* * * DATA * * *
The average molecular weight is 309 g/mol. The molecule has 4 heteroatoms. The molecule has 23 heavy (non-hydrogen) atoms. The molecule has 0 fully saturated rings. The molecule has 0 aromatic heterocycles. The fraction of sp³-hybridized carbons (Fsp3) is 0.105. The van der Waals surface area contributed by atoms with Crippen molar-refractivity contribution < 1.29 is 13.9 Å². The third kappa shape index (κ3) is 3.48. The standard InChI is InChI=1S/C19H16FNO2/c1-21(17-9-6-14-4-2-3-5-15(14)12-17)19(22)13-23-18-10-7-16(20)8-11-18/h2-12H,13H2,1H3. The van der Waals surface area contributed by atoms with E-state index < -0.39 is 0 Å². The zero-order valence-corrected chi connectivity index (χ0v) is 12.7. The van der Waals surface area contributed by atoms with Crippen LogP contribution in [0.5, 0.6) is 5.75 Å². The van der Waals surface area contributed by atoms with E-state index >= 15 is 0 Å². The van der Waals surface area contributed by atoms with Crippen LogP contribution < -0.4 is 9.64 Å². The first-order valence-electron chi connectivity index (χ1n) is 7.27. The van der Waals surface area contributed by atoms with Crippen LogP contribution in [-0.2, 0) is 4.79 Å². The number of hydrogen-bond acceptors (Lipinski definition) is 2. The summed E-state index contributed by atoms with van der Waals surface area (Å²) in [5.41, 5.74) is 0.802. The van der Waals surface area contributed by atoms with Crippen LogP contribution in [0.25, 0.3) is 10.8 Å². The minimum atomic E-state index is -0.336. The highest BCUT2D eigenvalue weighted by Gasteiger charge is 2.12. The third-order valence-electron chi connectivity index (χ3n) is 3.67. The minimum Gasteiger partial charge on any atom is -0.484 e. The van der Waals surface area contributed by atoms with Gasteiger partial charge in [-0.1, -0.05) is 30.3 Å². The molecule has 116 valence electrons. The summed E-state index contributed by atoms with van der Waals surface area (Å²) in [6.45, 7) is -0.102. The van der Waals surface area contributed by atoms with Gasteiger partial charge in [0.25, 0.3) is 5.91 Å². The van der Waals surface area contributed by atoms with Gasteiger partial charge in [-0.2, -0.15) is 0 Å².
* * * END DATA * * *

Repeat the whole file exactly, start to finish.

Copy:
The average molecular weight is 309 g/mol. The molecule has 4 heteroatoms. The molecule has 23 heavy (non-hydrogen) atoms. The molecule has 0 fully saturated rings. The molecule has 0 aromatic heterocycles. The fraction of sp³-hybridized carbons (Fsp3) is 0.105. The van der Waals surface area contributed by atoms with Crippen molar-refractivity contribution < 1.29 is 13.9 Å². The third kappa shape index (κ3) is 3.48. The standard InChI is InChI=1S/C19H16FNO2/c1-21(17-9-6-14-4-2-3-5-15(14)12-17)19(22)13-23-18-10-7-16(20)8-11-18/h2-12H,13H2,1H3. The van der Waals surface area contributed by atoms with E-state index < -0.39 is 0 Å². The zero-order valence-corrected chi connectivity index (χ0v) is 12.7. The van der Waals surface area contributed by atoms with Crippen LogP contribution in [0.5, 0.6) is 5.75 Å². The van der Waals surface area contributed by atoms with E-state index >= 15 is 0 Å². The van der Waals surface area contributed by atoms with Crippen LogP contribution < -0.4 is 9.64 Å². The first-order valence-electron chi connectivity index (χ1n) is 7.27. The van der Waals surface area contributed by atoms with Crippen LogP contribution in [-0.2, 0) is 4.79 Å². The number of hydrogen-bond acceptors (Lipinski definition) is 2. The summed E-state index contributed by atoms with van der Waals surface area (Å²) in [5.41, 5.74) is 0.802. The van der Waals surface area contributed by atoms with Crippen LogP contribution in [0.25, 0.3) is 10.8 Å². The minimum atomic E-state index is -0.336. The highest BCUT2D eigenvalue weighted by Gasteiger charge is 2.12. The third-order valence-electron chi connectivity index (χ3n) is 3.67. The minimum Gasteiger partial charge on any atom is -0.484 e. The van der Waals surface area contributed by atoms with Gasteiger partial charge in [-0.1, -0.05) is 30.3 Å². The molecule has 116 valence electrons. The summed E-state index contributed by atoms with van der Waals surface area (Å²) in [6.45, 7) is -0.102. The van der Waals surface area contributed by atoms with Gasteiger partial charge in [0.25, 0.3) is 5.91 Å². The van der Waals surface area contributed by atoms with Gasteiger partial charge in [-0.2, -0.15) is 0 Å².